When the church gives sanctuary to its enemy

“I came to Jerusalem and learned about the evil that Eliashib had done for Tobiah, by preparing a room for him in the courts of the house of God; and it was very displeasing to me. So I threw Tobiah’s household goods out of the room. Then I gave an order and they cleansed the rooms….” (Nehemiah 13:7-9)

My story starts with a dream. It ends with someone else’s dream.

As a rule I don’t dream, and when I do, I usually attach no importance to it. (Good thing the kings in the Bible called for Joseph and Daniel to interpret their dreams; had they summoned me, I’d probably have said, “Dreams are just your mind trying to settle down from a stressful yesterday. Go back to sleep.”)

One hour after waking up, the Lord showed me what this dream meant.

In the dream, I was in a hotel room. As I entered the bathroom, I spotted a hole in the wall. Inside lay a huge boa constrictor, curled up.

I ran to the phone and called the front desk. “Yes,” the clerk said, “there is a snake in there, and that’s his room.  He stays in that room.”

I said, “Well, move me to another room!” At that moment, I spotted numerous small snakes slithering along the carpet. Yikes!

“We’re not allowed to move you to another room,” the clerk said.

As I awakened, I was in the process of applying the ultimate pressure on the hotel: I would call the newspaper and this would make the front of tomorrow’s paper, how a hotel is harboring snakes in its rooms.  No one would ever stay there again.

Wonder what that was all about, I thought as I awakened.

And then, this morning, a friend emailed me.

She and her husband are in the process of leaving their long-time church after years of struggling to bring it alive and make it vibrant.  (They’re laypeople, not ministers.) I’ll call her Rhonda.

Rhonda had read the previous article on this website in which we pointed out that the oldsters in a church do not want the dull, boring services which their actions sometimes produce. We were making the point that leadership has to lead and not ask the congregation what they want (because they rarely know what they want, and even if they do, it’s irrelevant; what the Lord wants is the only issue).

She said it was not like that in their previous church. “Even when the changes were gentle and the needs of the young families were made clear, the older couples made it plain they did not care.”  Rhonda found herself wondering if some of these people actually knew the Lord. Once, when one of them gave his testimony, it was so dull and dry it gave her chills.  “It was ‘I heard a message and came forward’,” she told me.  “These people keep the letter of the law and not the spirit.”

Then, Rhonda had a dream too, one night before mine.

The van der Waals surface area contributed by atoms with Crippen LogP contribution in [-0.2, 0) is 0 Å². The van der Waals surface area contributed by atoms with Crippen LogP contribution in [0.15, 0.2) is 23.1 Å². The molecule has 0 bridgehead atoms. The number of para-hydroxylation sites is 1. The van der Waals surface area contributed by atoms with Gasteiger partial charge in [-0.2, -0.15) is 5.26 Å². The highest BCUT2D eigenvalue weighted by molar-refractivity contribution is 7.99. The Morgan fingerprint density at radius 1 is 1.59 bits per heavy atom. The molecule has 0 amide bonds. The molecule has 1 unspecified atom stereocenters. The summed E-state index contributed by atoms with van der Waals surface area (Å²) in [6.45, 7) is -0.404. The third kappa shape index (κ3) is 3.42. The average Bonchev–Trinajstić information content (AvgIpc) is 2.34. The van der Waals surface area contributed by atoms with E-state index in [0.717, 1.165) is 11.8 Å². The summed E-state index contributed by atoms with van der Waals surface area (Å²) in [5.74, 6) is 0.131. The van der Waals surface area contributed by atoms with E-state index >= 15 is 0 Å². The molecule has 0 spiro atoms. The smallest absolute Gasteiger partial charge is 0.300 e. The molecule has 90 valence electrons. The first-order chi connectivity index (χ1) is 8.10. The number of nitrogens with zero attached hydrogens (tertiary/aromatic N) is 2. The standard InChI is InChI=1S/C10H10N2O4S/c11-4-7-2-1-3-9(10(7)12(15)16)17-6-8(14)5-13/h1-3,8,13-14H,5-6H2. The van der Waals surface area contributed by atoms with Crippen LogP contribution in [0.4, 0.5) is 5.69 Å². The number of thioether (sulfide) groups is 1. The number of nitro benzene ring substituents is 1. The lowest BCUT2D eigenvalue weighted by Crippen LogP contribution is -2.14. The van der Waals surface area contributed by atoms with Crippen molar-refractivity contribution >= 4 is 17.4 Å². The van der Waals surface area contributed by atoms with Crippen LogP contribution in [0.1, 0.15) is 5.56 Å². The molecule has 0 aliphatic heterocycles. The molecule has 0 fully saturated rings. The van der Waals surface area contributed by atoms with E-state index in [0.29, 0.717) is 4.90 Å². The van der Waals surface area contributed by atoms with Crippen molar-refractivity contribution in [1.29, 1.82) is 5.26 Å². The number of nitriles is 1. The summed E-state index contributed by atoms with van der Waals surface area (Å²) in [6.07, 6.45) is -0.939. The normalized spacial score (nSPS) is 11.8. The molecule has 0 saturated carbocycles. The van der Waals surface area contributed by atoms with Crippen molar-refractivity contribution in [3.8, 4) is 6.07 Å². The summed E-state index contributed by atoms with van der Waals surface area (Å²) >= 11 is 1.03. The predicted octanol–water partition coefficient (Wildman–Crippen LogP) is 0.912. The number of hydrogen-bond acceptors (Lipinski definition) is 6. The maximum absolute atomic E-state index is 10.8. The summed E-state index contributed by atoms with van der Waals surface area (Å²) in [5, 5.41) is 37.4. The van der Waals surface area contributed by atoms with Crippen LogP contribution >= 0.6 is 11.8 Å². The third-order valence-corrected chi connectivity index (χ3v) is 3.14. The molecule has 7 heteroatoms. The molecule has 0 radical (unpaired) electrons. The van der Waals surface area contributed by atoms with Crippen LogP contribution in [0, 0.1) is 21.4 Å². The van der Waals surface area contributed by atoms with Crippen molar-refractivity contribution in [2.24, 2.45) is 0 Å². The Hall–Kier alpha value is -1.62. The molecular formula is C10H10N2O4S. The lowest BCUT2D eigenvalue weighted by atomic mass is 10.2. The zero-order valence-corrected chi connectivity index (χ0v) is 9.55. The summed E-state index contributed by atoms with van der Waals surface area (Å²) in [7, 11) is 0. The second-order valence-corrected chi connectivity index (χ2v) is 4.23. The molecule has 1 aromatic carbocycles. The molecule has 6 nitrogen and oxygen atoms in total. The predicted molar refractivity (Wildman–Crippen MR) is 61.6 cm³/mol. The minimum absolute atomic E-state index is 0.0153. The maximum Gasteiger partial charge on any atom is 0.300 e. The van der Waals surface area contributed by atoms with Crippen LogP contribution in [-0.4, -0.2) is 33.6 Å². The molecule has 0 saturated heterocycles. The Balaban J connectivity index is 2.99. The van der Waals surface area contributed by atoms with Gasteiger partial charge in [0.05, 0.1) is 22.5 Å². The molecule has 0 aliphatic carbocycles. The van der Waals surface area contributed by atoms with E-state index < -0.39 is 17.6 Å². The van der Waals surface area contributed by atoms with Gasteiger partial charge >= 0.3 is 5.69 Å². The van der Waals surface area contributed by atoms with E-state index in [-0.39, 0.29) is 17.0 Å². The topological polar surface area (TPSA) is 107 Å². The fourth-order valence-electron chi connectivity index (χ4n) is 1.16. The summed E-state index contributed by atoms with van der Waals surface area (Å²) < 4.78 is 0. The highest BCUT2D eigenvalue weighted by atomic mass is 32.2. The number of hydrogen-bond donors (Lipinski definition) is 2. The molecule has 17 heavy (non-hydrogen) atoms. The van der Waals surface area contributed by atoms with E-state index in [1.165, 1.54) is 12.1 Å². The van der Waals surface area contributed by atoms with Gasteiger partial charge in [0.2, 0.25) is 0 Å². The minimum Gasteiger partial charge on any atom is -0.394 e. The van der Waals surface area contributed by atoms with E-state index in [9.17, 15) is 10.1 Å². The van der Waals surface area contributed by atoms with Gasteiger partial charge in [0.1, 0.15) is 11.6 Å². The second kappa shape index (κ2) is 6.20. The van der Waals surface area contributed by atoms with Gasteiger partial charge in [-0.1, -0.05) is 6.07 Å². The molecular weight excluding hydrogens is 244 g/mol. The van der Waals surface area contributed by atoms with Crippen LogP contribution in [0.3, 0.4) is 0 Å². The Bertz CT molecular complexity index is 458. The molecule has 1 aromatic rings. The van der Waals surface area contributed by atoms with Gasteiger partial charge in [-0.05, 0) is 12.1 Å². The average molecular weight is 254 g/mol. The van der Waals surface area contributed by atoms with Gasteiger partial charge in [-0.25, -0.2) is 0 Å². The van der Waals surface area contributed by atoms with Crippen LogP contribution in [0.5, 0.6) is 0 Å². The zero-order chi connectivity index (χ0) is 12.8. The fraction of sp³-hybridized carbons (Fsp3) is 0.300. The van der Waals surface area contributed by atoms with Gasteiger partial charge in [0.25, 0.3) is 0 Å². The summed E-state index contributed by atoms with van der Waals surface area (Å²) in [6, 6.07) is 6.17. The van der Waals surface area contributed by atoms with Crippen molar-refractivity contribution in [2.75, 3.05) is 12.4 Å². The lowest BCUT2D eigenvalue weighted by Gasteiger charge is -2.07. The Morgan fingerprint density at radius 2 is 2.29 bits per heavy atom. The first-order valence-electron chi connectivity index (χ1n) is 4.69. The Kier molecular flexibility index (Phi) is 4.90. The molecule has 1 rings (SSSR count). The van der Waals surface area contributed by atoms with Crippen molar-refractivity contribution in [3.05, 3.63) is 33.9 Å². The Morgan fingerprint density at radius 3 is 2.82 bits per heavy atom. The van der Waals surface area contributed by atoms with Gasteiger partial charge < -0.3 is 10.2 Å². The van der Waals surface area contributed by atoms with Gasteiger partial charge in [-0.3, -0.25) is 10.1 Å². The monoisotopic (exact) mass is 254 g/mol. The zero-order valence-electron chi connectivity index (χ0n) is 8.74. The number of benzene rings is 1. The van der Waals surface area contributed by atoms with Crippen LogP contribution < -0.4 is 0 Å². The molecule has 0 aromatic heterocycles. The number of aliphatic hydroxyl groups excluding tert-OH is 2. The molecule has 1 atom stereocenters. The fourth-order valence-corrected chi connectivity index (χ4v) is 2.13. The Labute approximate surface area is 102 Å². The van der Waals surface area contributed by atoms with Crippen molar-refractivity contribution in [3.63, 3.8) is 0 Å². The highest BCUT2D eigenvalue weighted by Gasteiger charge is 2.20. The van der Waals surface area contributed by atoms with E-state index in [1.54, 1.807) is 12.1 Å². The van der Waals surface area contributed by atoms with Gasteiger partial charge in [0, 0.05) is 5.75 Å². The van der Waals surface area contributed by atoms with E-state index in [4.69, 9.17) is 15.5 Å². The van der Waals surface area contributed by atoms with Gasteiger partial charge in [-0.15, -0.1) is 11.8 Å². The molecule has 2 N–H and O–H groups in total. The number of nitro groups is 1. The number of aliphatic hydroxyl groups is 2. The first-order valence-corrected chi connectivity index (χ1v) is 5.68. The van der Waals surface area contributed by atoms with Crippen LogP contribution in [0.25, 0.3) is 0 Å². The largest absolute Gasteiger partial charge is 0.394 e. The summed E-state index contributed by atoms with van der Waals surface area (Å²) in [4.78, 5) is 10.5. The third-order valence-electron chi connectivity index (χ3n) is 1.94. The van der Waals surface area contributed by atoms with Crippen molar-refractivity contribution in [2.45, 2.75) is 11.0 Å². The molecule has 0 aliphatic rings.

Bear in mind that Rhonda is, in her own words, “loyal to a fault.”  She loved those people in the previous church and even though she felt the Lord’s approval to leave, finally, she was still struggling with guilt.

In the dream, she said, “We hired a consultant to evaluate the church, and she was telling me her evaluation. All the time she was pointing out how cold and nonresponsive the members were, I kept insisting how dear I found them.”

“When I woke up, I had to chuckle because of the irony of learning something in my own dream.  The observations of the dream (that is, what the consultant said) were spot on, yet I was still feeling like a traitor for leaving.”

“My husband pointed out that God was answering my prayers concerning this struggle by showing me the truth.”

The very thing that is killing this congregation, they clutch to themselves and protect.  It’s like they are keeping pet snakes in their rooms.

Nehemiah fought like crazy to get the walls rebuilt around the ruins of Jerusalem. As he rallied the Lord’s people and directed them in their efforts, he was opposed on every side by enemies with names like Sanballat the Horonite, Tobiah the Ammonite, and Geshem the Arab. (See Nehemiah 2:19)

The little Old Testament book of Nehemiah records his long ordeal of leading the Lord’s people in an impossible task against incredible odds, against strong foes, and against all the expectations of onlookers. The crowning blow came when all the work was over, the wall was intact, and the celebrations were done.That’s when the man of God saw the root of much of his problem.

While Nehemiah was out of the country, Eliashib the high priest, who had control over the temple, had taken it upon himself to rent out a chamber in the House of the Lord to Tobiah, to whom he was related by marriage.  The very man who had fought Nehemiah and God’s people on every hand was allowed to move into the Lord’s House!  The ultimate insult.

When Nehemiah returned home and found out, he cleansed the temple himself (perhaps in a manner similar to what the Man of Galilee would do over four centuries later), then ordered workers to cleanse and fumigate the rooms. Later, those chambers were restored to the service of the Lord.

Churches have been known to harbor and give sanctuary to the very enemies that were poisoning their fellowship, undermining their ministers, blocking their obedience, and destroying their usefulness to the Savior.

To the church of the latter part of the First Century, the Apostle Peter said, “The time has come for judgment to begin at the House of God” (I Peter 4:17).


6 thoughts on “When the church gives sanctuary to its enemy

  1. Hey Brother Joe!